Supporting Auckland communities to ‘re-indigenise’ their spaces, to enhance opportunities for better health outcomes for their hapori (communities), is Dr Kimiora Raerino’s mission.
Kimiora, of Ngāti Awa and Ngāti Rangiwewehi, specialises in research on the physical environment, health and Māori wellbeing, and has lived in Auckland for about 30 years.
She works as a research officer in the Whāriki Research Centre at Massey University and is a co-chair of Te Kotahi a Tāmaki – Marae Collective.
Some of the research she’s involved in includes:
- 2012 Transport Patterns and Whānau Ora Report
- 2013 Indigenous Māori perspectives on urban transport patterns linked to health and well-being; and
- 2021 Article: Local-Indigenous Autonomy and Community Streetscape Enhancement: Learnings from Maori and Te Ara Mua—Future Streets Project
Te Āki is humbled to catch up with Kimiora in her new Auckland office adorned by moving boxes and files. She tells us about her mahi and what drives her.
“It is the little nuances that can change a community. Like a reo Māori sign. It’s those little things that remind us who we are and where we are,” she says.
Kimiora uses her knowledge to help advise organisations such as Waka Kotahi and Auckland City Council to re-develop spaces that reflect the community.
“I want to reawaken them to the thinking that when you’re designing communities you’ve actually got to think about re-indigenising them and bringing mana whenua to the forefront – because if you create a sense of identity and belonging for people you are creating a sense of ownership and pride in our communities. This is especially needed in our highly populated urban centres, where there seems to be a disconnect for tāngata whenua not only from the community but from their heritage.”
Her latest article on Te Ara Mua, an intervention (before and after) study of enhancing neighbourhood streets in Māngere, highlights how more welcoming spaces can enhance wellbeing.
“Intervention measures were put in place to try and sample the effectiveness of slowing down traffic, installing Māori artworks and plants that make these places more people-friendly, and enable a desire to use public transport or getting on bikes or walking.”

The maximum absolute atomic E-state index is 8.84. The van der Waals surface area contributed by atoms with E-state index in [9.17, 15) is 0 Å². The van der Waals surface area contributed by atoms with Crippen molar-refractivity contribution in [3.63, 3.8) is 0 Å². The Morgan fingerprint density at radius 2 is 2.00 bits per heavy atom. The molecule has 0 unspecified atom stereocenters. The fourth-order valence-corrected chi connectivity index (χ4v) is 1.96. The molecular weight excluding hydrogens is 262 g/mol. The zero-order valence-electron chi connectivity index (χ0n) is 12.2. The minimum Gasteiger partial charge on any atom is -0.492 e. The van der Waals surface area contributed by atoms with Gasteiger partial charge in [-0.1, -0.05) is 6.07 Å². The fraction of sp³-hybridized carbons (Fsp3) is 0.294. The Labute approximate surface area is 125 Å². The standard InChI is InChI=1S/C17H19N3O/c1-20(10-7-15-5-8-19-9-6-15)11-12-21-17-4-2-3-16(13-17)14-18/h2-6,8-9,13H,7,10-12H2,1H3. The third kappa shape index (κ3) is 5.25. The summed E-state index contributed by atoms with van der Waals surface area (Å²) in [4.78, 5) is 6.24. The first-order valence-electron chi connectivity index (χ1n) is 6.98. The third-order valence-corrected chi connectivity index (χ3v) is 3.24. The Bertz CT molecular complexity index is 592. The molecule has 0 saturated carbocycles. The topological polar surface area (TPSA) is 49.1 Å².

The 2021 article concluded that meaningful collaboration provides significant opportunities and – if ongoing – can contribute to healing historical trauma caused by colonisation. It also reports that community autonomy can have broader implications, including spatial justice and health equity.
The full study will be published in late 2022 after carrying out and analysing qualitative interviews with the community.
Kimiora is devoted to her local marae of Mataatua (Ngāti Awa ki Tāmaki Makaurau).
“It drives me to be on Te Kotahi a Tāmaki – Marae Collective, and enables me to call myself a community marae-based researcher.”
The voluntary collective is a support network that helps 36 marae across the wider Auckland region to come together, and share experiences and learnings.
“What we found is that marae came to the fore during the Covid lockdown. We had little communication with Government agencies. But our marae had volunteers to help so Covid made us go ‘zoom’ – not because marae need more help but because we’ve realised what we can achieve as a collective.”
One such initiative is called Paerangi, a website developed to help vulnerable whānau in Tāmaki to access Covid-related information.
Spending time with Kimiora, her community spirit shines as she jokes about her part-time employment at Massey University.
“I’m only half-in because I want to be a part of ensuring the community comes to the fore a bit more.
“It’s a driving force for me. Rather than research devised and planned using institutional measures that sometimes sit outside of Māori paradigms, marae-based researchers are ideally situated to ask questions of our marae and people in a way that means we are developing research ‘for Māori by Maori’ as we develop research ‘for marae by marae’.”
At the end of the day…
Dr Kimiora Raerino hopes her story can inspire others to follow their passion.
“I got into studying when I was in my mid-to-late 30s so this has been a real journey for me. A journey of connecting to my iwi and what it is to be Māori.
“If the work that I do can help other tāngata whenua to do this type of research – or to connect to their heritage – then that’s what matters to me,” she says.